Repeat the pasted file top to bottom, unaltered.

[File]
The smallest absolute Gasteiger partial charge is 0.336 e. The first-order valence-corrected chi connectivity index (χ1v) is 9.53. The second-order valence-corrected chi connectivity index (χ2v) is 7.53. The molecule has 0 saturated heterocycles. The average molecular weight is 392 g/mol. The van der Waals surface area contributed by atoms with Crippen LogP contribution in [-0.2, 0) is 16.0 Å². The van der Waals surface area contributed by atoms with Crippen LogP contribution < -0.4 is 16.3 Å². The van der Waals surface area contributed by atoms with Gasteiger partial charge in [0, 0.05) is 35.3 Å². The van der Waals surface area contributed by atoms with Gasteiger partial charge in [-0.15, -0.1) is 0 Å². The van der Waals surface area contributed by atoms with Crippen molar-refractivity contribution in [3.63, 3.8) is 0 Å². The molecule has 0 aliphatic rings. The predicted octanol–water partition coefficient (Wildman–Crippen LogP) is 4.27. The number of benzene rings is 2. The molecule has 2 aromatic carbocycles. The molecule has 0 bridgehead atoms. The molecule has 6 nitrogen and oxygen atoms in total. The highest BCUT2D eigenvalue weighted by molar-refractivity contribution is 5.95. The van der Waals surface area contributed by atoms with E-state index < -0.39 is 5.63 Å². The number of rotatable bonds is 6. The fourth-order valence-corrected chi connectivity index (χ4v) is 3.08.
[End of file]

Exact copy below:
The smallest absolute Gasteiger partial charge is 0.336 e. The first-order valence-corrected chi connectivity index (χ1v) is 9.53. The second-order valence-corrected chi connectivity index (χ2v) is 7.53. The molecule has 0 saturated heterocycles. The average molecular weight is 392 g/mol. The van der Waals surface area contributed by atoms with Crippen LogP contribution in [-0.2, 0) is 16.0 Å². The van der Waals surface area contributed by atoms with Crippen LogP contribution < -0.4 is 16.3 Å². The van der Waals surface area contributed by atoms with Gasteiger partial charge in [0, 0.05) is 35.3 Å². The van der Waals surface area contributed by atoms with Gasteiger partial charge in [-0.15, -0.1) is 0 Å². The van der Waals surface area contributed by atoms with Crippen molar-refractivity contribution in [3.63, 3.8) is 0 Å². The molecule has 0 aliphatic rings. The predicted octanol–water partition coefficient (Wildman–Crippen LogP) is 4.27. The number of benzene rings is 2. The molecule has 2 aromatic carbocycles. The molecule has 0 bridgehead atoms. The molecule has 6 nitrogen and oxygen atoms in total. The highest BCUT2D eigenvalue weighted by molar-refractivity contribution is 5.95. The van der Waals surface area contributed by atoms with E-state index < -0.39 is 5.63 Å². The number of rotatable bonds is 6. The fourth-order valence-corrected chi connectivity index (χ4v) is 3.08.